Gators' Bradley Beal one and done
GAINESVILLE, Fla. -- Bradley Beal saw the NBA draft projections with his name listed among the top five picks, which would have been the realization of his lifelong dream.
But Florida's 6-foot-3 freshman guard still felt the pull of Gainesville.
Potentially playing for a national championship for a coach he likes and respects was a powerful counterbalance to beginning his professional career as one of the top players in the country. For two weeks he agonized over the decision, but eventually the NBA won -- barely.
"Making this decision was probably one of the hardest things I've ever had to do in my life," Beal said Friday. "It was hard to just tell coach [Billy Donovan] in the face that I was going to enter the draft. Just the feeling, like the emotion that I had, it was worse than losing to Louisville.
"This place is great. I loved this year, I had a great year here and my teammates were great, coaches were great. Just the school in general is just great. People treat you right here, and just everything about this place is beautiful. I'm real sad that I have to give it up for something else, but I believe that there's bigger things that I have to accomplish in my life."
Beal's decision involved consultations with his family, several former AAU coaches and Donovan, who supplied Beal with information from the NBA regarding his potential draft status. Beal and Donovan met several times, once in a conference room at Florida's basketball facility where Beal compiled a pros and cons list of leaving versus staying.
There were some sleepless nights. Some mornings Beal would wake up, turn on ESPN's "SportsCenter" and see highlights of NBA games and be sure that's where he wanted to be. Other times he pictured himself playing alongside Patric Young and Kenny Boynton -- both of whom decided to return to UF -- for another season.
Beal didn't allow anyone to influence his decision, and he said nobody tried. His parents told him they'd support whatever he decided. Donovan, as he does with every player who has considered leaving UF early, gave him information but never made an argument for Beal's return.
Donovan was impressed with how Beal handled the process.
"I have to say maybe moreso than any player that I've coached, he may have been as mature as anybody I've been around for his age in terms of how he was looking at this decision and at this process," Donovan said. "All the things that I would have wanted him to look at when it came time to make this decision, he definitely did.
"I think it was well thought out by him, I don't think that he was influenced by anybody. I think that he had great support by his family, I think he had great support here, and people really gave him space to make a decision."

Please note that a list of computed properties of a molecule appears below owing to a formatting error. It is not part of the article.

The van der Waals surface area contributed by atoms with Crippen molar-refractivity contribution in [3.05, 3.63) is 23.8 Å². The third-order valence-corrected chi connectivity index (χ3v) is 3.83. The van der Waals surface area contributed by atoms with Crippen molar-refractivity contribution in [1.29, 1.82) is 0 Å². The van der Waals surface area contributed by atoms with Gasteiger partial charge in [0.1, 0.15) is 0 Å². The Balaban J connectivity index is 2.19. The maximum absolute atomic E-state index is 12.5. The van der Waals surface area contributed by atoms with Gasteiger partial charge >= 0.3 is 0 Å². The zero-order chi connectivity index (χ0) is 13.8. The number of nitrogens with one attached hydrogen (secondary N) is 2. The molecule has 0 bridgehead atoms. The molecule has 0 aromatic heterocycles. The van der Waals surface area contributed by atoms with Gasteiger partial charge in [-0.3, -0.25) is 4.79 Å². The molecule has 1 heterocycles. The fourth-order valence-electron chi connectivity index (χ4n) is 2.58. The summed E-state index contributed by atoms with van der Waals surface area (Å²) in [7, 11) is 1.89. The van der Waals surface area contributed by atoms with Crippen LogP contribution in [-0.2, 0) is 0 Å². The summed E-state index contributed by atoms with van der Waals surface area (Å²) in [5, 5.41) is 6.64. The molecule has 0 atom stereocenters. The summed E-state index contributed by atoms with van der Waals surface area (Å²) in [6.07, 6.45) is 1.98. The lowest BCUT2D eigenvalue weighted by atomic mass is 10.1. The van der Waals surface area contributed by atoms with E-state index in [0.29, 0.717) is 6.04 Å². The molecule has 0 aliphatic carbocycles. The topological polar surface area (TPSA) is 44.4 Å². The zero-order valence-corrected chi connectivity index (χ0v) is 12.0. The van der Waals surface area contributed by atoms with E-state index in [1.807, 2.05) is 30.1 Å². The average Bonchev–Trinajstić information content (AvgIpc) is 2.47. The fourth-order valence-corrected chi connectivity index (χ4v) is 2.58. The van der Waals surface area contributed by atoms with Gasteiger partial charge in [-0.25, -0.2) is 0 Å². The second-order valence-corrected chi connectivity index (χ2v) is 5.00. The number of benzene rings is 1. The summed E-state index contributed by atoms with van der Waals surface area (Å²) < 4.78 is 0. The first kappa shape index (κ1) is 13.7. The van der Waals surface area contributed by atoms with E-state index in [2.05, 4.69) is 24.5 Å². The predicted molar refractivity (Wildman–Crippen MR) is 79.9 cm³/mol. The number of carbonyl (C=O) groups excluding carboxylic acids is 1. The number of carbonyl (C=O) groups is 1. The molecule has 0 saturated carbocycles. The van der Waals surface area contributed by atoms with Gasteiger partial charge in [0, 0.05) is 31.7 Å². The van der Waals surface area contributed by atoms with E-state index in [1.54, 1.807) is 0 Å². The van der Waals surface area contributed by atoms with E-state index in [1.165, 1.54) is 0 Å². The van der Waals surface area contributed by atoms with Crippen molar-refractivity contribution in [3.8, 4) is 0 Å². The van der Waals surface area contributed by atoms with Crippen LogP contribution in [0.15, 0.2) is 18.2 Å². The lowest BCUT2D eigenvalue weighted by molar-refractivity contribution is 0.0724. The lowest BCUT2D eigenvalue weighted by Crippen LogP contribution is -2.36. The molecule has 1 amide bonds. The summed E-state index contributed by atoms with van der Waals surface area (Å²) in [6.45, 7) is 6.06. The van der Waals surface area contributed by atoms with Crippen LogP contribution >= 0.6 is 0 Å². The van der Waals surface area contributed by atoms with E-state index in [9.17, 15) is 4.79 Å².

On the surface it appears to be a no-brainer. In his latest mock draft, ESPN Insider's Chad Ford predicts Beal, who averaged 14.8 points and a team-high 6.7 rebounds per game, will be selected fifth by Toronto. Other mock drafts have Beal going as high as No. 3 to New Orleans.
And those projections are spot on, Donovan said, because he believes Beal has the potential to become a big-time NBA player.
"The kind of player I think he can be is like Ray Allen," Donovan said. "That's who I think he can be. And I don't think Brad necessarily shot the ball this year like he's capable of, but he is a great shooter and I've seen him enough. But he to me can be a Ray Allen kind of player. Brad is going to be a scorer in the NBA. He's going to be a guy that they're going to run plays for to get him shots and to make plays.
"Besides his basketball ability, the one thing I admire about him more than anything else from the time he stepped foot on this campus, he has been a great teammate, he has been really unselfish, he has worked incredibly hard. Winning is very, very important to him. Chemistry on the team is very important to him."
Those were some of the reasons why Beal considered returning. The Gators lost one senior -- point guard Erving Walker -- and little-used reserve forward Walter Pitchford is transferring. But the bulk of last season's team that reached the Elite Eight is returning, including three starters: Young (10.2 ppg, 6.4 rpg), Boynton (team-high 15.9 ppg), and forward Erik Murphy (10.5 ppg, 42.1 percent from 3-point range). Injured forward Will Yeguete, UF's best defender and third-leading rebounder (6.3 per game), also returns, as do several key reserves.
Having Beal would make the Gators -- especially if they were to land recruit Anthony Bennett in May -- a preseason top-five team and one of the favorites to win the national title. That was the main reason Beal considered putting the NBA off for another year.
"I think the team next year, they'd have been terrific and it was really hard for me to turn down," Beal said. "I know we're more than capable [of winning the national title]. We could have done it this year. We just fell short. I believe next year we could have been more than capable of doing that."
Despite that, Beal believes the best decision was for him to leave -- and it was supported by his coach and teammates.
"Really, it was just the right time for me," Beal said. "Coach just told me, he said whenever I decide, whatever I decide just make sure you're at peace with it. When it came down to it, I just wanted to make sure that I was comfortable telling coach and just comfortable with my decision and I was 100 percent, and there's no looking back now."
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